Just The Facts Ma'am


“Why do we have to go to church?” This was the question posed by my 14 year old. This was an ongoing discussion in our household.

“We go because it is a way to show thanks, celebrate community and to pause in a quiet hour and reflect on the gifts we are blessed with,” I replied.

“Well, you know there is no way to prove that God really exists, not like anyone has actual irrefutable proof.”

I sighed, “Sometimes you just have to have faith. Faith in the kindness of others, faith that most people want to do good, not evil, faith that this world will somehow continue to move in a forward direction in spite of all the gloom and doom that seems to dominate the news cycle. And sometimes faith that there is a higher power at work in your life.”

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With a smirk he replied, “Well maybe if they found the wooden cross and carbon dated it to exactly the time of Jesus I might believe instead of relying on stories from a book written 200 years later.” A very analytical thinker, he relied on facts, not faith to guide his thinking.

I completely understood where he was coming from. When I was his age I too was not thrilled with going to church. It did not resonate with me and seemed one more thing I was made to do by my parents. Of course I would never have had this conversation with my mom, or if I had questioned the why, she most likely would have responded with, “Because I said so, that’s why, now get in the car or we’ll be late.”

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Mom was an old school, never miss mass or a holy day of obligation Catholic. Still riding the sugar rush of Halloween, we were marched off to mass Nov. 1st for All Saints Day. If Christmas fell on a Saturday we’d attend mass and be back again on Sunday. There were no two for one mass days in our household.

Later in life, after a long hiatus, I found myself back in the church. I found comfort in the familiar rituals of mass. Diane and I found a welcoming community in which we could put down spiritual roots. I finally began to understand the unwavering faith of my mom and the rock solid foundation that carried her through when the going got tough. Perhaps it takes being out on your own in the world, removed from the safe childhood bubble, to experience difficult times in which faith can be a comfort.


“Faith is believing in something that you cannot necessarily see or touch,” I said. Like love, you can’t prove love, you just have faith and know that you are loved.”

“Oh, you can prove love,” he responded, “there’s a chemical released in the brain that proves love.”


Clearly, my “you just have to believe” was not going to win against the scientific knowledge of a 14 year old who watches way too much YouTube. After all, this was the 2nd grader who, when upon observing the half eaten carrots Christmas morning said, “Why would Santa come down the chimney, take the carrots to the reindeer, let them eat half and then bring back the rest and put it on the plate?” If he was going to question the existence of jolly old St. Nick bringing him tangible presents, it was going to be tough getting him to believe in the presence of a higher power delivering a different set of gifts.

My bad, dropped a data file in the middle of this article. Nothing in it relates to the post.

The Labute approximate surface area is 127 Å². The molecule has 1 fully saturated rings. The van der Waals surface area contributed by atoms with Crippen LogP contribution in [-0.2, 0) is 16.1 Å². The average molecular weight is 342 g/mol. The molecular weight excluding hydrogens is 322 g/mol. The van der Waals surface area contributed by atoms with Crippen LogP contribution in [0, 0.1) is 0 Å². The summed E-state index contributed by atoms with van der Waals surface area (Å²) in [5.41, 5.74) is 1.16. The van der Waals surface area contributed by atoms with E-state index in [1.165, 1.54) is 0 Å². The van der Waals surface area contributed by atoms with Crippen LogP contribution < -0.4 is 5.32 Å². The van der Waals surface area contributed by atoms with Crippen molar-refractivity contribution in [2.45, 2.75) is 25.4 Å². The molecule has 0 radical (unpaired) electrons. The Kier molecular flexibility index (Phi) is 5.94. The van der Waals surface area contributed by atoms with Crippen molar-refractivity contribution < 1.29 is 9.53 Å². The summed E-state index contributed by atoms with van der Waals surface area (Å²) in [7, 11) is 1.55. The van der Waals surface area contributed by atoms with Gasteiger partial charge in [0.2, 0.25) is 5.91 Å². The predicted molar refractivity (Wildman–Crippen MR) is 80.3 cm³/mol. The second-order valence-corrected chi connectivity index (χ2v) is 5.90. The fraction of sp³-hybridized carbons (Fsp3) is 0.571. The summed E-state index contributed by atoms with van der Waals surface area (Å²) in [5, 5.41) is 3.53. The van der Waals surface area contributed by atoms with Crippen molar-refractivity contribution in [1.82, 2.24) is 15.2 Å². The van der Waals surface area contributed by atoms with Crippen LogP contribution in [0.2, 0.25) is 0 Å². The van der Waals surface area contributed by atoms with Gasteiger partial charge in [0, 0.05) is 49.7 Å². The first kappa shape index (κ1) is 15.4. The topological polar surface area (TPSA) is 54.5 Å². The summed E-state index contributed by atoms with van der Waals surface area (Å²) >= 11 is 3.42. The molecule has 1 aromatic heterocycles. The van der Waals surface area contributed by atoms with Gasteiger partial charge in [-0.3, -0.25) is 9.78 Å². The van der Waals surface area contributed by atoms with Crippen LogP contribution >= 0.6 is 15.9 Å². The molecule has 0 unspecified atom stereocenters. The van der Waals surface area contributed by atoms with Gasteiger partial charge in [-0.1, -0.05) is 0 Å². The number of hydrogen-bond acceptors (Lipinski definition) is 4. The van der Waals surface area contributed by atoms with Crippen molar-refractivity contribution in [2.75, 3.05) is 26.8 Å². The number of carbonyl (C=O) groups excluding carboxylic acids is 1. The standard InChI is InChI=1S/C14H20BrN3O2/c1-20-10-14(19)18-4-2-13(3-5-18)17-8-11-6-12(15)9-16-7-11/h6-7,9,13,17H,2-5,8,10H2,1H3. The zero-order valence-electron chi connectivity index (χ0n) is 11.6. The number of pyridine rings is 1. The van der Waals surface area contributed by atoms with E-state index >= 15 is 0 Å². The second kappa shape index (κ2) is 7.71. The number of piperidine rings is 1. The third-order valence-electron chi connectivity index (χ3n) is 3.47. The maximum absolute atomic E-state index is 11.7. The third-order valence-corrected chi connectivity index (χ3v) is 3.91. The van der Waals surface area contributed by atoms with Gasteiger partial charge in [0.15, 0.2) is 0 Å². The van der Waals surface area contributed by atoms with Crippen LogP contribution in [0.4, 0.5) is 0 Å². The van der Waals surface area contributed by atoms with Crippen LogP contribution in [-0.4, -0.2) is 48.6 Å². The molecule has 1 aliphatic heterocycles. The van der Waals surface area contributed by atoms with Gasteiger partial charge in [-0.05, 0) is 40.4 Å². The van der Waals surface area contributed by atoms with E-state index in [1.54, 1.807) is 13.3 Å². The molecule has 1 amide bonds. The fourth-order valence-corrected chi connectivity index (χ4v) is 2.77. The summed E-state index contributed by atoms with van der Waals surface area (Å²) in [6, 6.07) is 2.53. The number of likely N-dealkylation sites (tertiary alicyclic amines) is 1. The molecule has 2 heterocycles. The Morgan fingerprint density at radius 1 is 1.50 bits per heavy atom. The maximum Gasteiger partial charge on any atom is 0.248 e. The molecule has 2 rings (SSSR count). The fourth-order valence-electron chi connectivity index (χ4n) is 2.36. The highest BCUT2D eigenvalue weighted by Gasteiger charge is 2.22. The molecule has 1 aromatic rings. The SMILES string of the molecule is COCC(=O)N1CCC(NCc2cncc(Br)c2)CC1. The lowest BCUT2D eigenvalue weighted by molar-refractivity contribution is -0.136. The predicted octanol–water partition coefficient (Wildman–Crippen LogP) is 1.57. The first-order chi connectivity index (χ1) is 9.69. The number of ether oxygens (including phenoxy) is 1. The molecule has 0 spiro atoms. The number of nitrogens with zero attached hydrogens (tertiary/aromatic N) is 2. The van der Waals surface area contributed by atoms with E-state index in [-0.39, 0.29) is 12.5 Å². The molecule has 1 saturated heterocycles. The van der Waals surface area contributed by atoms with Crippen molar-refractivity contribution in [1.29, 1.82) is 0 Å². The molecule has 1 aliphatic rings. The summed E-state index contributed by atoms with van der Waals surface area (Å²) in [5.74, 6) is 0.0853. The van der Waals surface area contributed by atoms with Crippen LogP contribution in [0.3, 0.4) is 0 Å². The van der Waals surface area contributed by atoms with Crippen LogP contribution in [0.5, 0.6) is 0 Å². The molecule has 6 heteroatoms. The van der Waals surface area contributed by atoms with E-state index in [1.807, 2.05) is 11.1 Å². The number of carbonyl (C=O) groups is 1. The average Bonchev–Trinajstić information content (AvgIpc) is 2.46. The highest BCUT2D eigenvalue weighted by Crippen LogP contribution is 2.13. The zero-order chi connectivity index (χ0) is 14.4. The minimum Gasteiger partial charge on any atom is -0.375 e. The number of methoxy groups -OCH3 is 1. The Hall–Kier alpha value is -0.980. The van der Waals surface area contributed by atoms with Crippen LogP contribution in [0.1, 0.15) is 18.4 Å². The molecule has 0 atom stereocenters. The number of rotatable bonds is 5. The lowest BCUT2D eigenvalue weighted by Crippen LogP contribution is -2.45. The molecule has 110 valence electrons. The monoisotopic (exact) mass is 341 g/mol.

“We are blessed with so much in our lives,” I continued, “all that we have is a gift from God. Our talents, that analytical brain of yours, the amazing village/family that we have are all reasons to be grateful. I know you don’t get it or even feel it now, but I hope that the foundation we’ve laid will someday help you build a spiritual, faith filled life. We happen to give our thanks in the Catholic church, but there are certainly other paths you can take.


I hope when you grow up and have a family of your own, your foundation will guide you to show gratitude and find peace. Go to mass, meditate, be community minded, start a non-profit, help others who have less, but whatever you do, be thankful for what you have and the gifts you’ve been given.”

“Well, okay then, goodnight,” he said and with a slight, skeptical nod of his head the discussion came to an end.


Faith is tricky. You can have faith, trust faith but you cannot necessarily convince someone else to have faith. What I consider the influence of something beyond me, he calls luck. I hope that one day he’ll feel differently. Not because I want him to go to mass every Sunday, but because I want him to have faith and to believe in something that cannot be proven with a Youtube video.

The Thanksgiving Holiday is upon us and while for my kids it’s more about a lazy week of no school and pumpkin pie, I hope somewhere in those me-centered teenage brains they will understand that they are blessed and give thanks. We need to look no further than the smoke filled Northern California sky to be reminded of our blessings and the need to help others.

Whatever you have faith in, I hope it brings you comfort, joy, peace and gratitude this holiday season.

Regina Stoops is a comedian, writer, MS Warrior and Autism Mom living with her wife and three kids in the San Francisco Bay Area. Click here to subscribe to her Normal Notes blog.

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